Section 18.001 is meant to streamline trials and create a more efficient way for parties to prove up the reasonableness and necessity of their economic damages. In the personal injury context, this often results in Plaintiffs serving 18.001 billing affidavits from their healthcare providers, in which the custodian of records attests that the services provided were necessary and the amount charged for the services was reasonable at the time and place that the services were provided.
After being served, defendants must determine within 30 days (or otherwise must request leave of the court) whether or not they wish to controvert those affidavits and preserve their ability to attack the reasonableness and/or necessity of the treatment at trial. If the defendant chooses to controvert those affidavits, then that affidavit must contain “reasonable notice” on the basis it intends to controvert the claims in the initial affidavit and it must be made by a person “qualified, by knowledge, skill, experience, training, education, or other expertise.”
A defendant may elect to retain a coding/billing expert to create a controverting affidavit only as it relates to the reasonableness of cost. In those affidavits, the coding/billing expert will simply go through the itemized charges contained in the initial affidavit and identify which charges are unreasonable at the time and place the services were provided. This provides defendants with a quick and efficient alternative to being forced to prematurely determine the need to retain a medical expert. More often than not, those controverting cost affidavits are quickly met with a motion to strike attacking the qualifications of the coding/billing expert and the reliability of those opinions. Until recently, there has been little guidance from the appellate courts on this issue and rulings on those motions were often sporadic and inconsistent.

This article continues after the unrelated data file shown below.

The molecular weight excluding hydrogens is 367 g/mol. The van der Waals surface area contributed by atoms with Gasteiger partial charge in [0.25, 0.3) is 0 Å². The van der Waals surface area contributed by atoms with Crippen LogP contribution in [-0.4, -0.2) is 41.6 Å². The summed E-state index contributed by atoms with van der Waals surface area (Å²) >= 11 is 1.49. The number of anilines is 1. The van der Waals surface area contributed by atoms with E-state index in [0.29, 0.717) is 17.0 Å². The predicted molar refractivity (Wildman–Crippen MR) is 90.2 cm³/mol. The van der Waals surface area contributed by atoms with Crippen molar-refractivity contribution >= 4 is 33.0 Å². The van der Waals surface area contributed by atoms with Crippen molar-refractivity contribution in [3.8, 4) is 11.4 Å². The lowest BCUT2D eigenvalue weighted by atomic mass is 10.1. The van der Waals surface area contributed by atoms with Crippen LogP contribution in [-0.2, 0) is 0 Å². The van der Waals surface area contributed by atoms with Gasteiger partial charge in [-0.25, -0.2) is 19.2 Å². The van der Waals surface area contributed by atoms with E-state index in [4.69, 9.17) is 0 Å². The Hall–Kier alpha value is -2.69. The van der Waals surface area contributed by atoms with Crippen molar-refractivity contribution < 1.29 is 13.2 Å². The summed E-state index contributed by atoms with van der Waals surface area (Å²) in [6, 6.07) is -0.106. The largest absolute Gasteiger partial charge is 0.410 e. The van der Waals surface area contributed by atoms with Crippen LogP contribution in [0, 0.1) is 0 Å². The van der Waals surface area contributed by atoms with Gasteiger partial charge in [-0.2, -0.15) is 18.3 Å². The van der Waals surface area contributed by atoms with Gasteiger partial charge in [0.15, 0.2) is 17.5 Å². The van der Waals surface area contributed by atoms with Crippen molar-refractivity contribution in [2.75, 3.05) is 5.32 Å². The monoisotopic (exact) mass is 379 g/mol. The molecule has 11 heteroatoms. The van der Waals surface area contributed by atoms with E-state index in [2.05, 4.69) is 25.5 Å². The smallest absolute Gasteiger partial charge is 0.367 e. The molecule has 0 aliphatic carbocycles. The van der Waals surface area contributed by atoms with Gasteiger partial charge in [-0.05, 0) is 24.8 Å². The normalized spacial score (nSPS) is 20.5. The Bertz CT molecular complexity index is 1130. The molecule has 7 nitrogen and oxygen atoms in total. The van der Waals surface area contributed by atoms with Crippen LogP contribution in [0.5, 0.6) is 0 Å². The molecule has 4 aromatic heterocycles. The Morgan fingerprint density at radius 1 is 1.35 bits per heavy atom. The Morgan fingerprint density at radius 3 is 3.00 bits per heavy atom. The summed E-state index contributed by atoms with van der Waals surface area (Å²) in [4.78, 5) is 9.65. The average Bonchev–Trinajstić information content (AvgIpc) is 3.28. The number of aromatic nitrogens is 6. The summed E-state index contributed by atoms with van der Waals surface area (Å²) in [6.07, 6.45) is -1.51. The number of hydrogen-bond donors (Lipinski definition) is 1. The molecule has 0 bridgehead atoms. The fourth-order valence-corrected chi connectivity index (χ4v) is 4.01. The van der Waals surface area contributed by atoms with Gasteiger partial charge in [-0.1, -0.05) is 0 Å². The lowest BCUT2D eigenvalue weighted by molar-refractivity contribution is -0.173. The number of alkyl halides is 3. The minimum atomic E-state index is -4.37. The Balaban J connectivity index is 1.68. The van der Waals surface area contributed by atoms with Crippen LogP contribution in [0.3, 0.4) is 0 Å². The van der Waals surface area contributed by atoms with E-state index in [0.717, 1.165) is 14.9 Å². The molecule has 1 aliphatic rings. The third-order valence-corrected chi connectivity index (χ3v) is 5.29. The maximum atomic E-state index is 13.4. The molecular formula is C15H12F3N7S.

On March 5, 2019, in a mandamus proceeding, the Twelfth Court of Appeals addressed this very issue in In re Brown, No. 12-18-00295-CV, 2019 WL 1032458, (Tex. App. – Tyler March 5, 2019). There, respondent was injured as a result of a motor vehicle accident and filed numerous affidavits regarding the reasonableness and necessity of medical treatment in accordance with Section 18.001 of the Civil Practice & Remedies Code. Relator served a controverting affidavit from a nurse attacking only the reasonableness of the costs contained in Respondent’s affidavits. Respondent then filed a motion to strike on multiple grounds, including that the nurse was not qualified and her opinions lacked a reliable foundation or factual basis. The trial court granted the motion to strike.
The court of appeals found that the order striking the controverting affidavit was an abuse of discretion, conditionally granted Relators’ petition for writ of mandamus, and directed the trial court to vacate its order striking the counter-affidavit. In arriving at that decision, the court first reviewed the qualifications of the nurse by analyzing her curriculum vitae, which was attached to her controverting affidavit. The nurse has been a licensed nurse since 1995 and has worked case management and claim analyses for insurance companies since 1999. This experience resulted in her becoming familiar with medical coding and billing practices.
The court addressed a recent Supreme Court decision in Gunn v. McCoy, 554 S.W.3d 645 (Tex. 2018), in which the Supreme Court held that insurance subrogation agents are qualified to use their databases to create affidavits and “the plain language of section 18.001(c)(2)(B) does not require that the affidavits be made by a records custodian for a medical provider.” Id. at 672. Here, while applying the Supreme Court’s reasoning, the court also found that the nurse was entitled to rely on her databases on medical costs when opining which charges were unreasonable. As such, the court concluded that the nurse was qualified and that her opinions were reliable.
The court of appeals found that mandamus relief was proper since, if affidavits are excluded and left uncontroverted, section 18.001 prevents Relators from presenting evidence to the jury about the reasonableness or necessity of the Respondent’s medical expenses. Since Relators would be prohibited from presenting evidence negating the Respondent’s damages, the court felt that exclusion of the controverting affidavit would be a harmful error and result in an irreversible waste of resources. This opinion, although not a Texas Supreme Court opinion, will be useful in defending against plaintiffs’ motion to strike controverting affidavits.